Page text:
We're gonna go to the Orient tool, which is right here, click on it, and your first click is gonna be where it first places the orientation. So we'll click here on the middle left side of this rectangle, and then the very center of everything here and then once we do that, notice this arrow comes up. We'll just move our mouse while holding the Shift key and it snaps it into the perfect orientation and it puts it back at 90 degrees, it's that simple, we can get rid of the rectangle, we can go ahead and lock that sketch layer and that's as easy as it is to do that, that's why I love the tool.
There is no easy way to do that without having a plugin to do it, so that's why I use it all the time. And now we can continue building, here's our artwork here for the part that drops down. If I select this and group it on this element, I can grab this shape, grab this tail, and then focus, once again holding the Option down, onto this shape, make this shape the focus, and then align the edge and then it'll put it right into the right location it needs to be on my artwork.
So all this will come down to me doing now is I can double click into the isolation mode on this, move this all the way down, only has to be right about there. Then I can ungroup this, I don't need it grouped anymore, select this shape, clone it, Command C, Command F, just so you can see what I'm doing I'm gonna fill this. We'll bring it to in front of the other shape, I'm gonna clone it again, Command C, Command F, we'll select the bevel shape, I'll trim it, and that's all I'm doing now, is trimming this artwork to be where it should be.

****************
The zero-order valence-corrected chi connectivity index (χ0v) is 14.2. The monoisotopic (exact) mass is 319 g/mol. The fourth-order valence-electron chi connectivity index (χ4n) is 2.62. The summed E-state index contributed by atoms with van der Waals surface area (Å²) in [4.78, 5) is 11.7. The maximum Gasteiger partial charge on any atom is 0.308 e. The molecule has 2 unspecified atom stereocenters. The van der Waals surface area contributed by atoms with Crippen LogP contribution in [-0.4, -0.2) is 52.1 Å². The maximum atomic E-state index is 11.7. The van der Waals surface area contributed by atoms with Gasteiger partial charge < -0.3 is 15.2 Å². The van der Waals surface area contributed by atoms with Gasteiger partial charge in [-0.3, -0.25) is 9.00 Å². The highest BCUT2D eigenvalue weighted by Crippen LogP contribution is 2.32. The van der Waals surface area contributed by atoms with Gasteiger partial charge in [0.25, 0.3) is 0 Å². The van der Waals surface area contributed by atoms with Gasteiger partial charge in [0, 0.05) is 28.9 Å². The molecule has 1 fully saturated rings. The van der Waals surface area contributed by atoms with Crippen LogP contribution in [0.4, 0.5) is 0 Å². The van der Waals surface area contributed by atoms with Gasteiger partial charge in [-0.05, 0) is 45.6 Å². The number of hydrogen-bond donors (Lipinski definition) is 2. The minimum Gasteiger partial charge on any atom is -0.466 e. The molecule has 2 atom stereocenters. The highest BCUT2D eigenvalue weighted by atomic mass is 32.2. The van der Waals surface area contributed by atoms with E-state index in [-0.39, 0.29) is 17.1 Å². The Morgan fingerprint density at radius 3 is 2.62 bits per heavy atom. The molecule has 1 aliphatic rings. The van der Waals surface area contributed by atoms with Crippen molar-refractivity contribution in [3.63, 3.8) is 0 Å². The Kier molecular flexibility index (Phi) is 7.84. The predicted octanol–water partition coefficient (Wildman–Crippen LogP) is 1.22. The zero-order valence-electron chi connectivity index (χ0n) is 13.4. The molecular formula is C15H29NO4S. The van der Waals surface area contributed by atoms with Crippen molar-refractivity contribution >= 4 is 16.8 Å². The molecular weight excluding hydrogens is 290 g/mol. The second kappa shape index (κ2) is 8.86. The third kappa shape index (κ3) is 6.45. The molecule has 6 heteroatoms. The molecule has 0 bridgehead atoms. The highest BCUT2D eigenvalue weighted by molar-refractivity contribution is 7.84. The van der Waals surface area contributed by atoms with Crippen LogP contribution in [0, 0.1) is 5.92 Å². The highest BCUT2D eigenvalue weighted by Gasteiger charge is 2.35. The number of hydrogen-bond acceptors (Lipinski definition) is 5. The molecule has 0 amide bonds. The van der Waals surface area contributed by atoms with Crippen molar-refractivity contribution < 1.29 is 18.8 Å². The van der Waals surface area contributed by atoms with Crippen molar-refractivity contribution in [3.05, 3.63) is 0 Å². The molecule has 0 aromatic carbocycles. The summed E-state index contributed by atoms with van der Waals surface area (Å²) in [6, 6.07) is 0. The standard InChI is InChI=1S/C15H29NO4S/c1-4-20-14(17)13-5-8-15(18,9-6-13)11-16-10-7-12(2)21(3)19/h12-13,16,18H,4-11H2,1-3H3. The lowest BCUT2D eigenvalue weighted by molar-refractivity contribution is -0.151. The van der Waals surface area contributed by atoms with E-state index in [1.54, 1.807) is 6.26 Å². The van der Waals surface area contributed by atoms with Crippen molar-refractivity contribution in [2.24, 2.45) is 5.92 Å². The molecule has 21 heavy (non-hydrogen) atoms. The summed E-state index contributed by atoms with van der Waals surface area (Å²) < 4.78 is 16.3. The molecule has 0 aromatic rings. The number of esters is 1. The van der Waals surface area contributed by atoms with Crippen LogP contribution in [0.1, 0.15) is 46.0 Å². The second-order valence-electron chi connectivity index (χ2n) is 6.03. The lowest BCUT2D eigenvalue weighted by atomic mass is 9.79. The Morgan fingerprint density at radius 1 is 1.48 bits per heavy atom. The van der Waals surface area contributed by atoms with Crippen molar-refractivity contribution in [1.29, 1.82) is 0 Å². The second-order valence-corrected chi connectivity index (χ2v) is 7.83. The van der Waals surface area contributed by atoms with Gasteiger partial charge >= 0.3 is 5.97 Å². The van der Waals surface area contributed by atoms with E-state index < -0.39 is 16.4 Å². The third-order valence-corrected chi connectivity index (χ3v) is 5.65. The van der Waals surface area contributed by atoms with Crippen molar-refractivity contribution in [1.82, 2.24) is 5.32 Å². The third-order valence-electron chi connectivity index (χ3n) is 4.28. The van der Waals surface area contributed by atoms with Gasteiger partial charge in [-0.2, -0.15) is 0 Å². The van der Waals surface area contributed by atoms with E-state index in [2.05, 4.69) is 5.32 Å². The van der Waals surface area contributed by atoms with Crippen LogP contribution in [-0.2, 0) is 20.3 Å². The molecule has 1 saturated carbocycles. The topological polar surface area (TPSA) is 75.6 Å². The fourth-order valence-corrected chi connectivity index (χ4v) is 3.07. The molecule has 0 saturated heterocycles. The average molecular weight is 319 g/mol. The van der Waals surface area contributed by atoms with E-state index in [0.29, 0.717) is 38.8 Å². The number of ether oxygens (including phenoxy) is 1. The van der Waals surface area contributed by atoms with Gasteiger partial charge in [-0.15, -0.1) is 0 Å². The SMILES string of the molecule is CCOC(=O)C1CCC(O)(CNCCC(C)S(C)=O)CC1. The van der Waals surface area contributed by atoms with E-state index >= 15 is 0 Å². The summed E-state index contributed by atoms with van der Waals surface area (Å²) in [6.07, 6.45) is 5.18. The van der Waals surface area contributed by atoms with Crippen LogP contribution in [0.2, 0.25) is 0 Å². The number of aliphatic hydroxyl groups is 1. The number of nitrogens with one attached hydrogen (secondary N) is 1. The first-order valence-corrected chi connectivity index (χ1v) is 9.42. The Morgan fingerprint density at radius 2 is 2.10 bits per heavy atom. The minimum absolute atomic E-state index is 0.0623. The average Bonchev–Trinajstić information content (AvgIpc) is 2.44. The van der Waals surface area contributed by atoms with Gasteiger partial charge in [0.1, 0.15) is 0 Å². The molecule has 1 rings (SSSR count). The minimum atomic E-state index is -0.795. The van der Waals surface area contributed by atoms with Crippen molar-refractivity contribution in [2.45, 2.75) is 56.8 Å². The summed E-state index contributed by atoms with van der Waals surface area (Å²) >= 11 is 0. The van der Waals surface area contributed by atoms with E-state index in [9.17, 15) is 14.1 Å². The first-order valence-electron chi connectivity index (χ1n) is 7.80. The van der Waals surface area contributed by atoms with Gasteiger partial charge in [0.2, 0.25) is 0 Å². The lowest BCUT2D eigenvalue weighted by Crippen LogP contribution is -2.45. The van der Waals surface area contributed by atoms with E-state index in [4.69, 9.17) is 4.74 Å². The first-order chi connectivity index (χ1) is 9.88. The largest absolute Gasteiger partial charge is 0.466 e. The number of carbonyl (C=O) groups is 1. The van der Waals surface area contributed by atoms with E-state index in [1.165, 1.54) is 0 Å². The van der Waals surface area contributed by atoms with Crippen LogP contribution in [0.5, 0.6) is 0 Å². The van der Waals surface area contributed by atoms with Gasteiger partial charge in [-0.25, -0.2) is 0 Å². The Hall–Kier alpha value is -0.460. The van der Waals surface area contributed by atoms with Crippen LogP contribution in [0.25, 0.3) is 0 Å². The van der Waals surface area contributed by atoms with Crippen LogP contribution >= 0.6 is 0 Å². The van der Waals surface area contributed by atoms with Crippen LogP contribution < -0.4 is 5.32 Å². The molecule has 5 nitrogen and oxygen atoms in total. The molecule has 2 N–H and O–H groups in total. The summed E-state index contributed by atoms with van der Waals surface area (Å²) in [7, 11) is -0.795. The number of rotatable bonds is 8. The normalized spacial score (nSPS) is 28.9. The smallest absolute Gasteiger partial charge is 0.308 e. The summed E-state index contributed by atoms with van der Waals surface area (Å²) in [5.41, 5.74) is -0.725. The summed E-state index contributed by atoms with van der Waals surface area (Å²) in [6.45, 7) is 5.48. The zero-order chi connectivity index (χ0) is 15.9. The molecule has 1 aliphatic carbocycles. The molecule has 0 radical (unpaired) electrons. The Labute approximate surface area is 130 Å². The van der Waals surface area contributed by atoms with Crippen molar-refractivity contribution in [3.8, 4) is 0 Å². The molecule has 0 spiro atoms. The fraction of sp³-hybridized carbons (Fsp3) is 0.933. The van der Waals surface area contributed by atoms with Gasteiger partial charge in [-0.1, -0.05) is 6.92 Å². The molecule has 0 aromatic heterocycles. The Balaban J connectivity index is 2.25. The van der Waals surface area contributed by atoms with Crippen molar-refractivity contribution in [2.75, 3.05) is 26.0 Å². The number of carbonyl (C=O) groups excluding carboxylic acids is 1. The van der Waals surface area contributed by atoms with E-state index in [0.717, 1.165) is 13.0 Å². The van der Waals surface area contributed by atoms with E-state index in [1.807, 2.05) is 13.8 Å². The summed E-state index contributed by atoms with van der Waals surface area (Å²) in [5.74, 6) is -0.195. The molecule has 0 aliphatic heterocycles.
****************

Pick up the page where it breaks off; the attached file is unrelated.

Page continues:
And because we have this going over the top of the tail, we'll also use this, so we'll go ahead and select this downward stroke of the R, clone this, go ahead and fill it. We're gonna make another copy of this, then we can select the tail and cut through that, select this shape, go the bevel shape on the same tail, and using Pathfinder, cut through that. So this is how we're starting to compose and build our artwork.
We can take the head now and we can hold, this is where you'll wanna have Command U, Smart Guides turned on, hold over this anchor point, drag it over until it snaps right to the corner here. And that's a little hard to see so let's go ahead and zoom in on this so you can see this better. So you can see anchor, hold, bring it over until it snaps right to where this corner is, and that's gonna be the correct position of where that is, like this.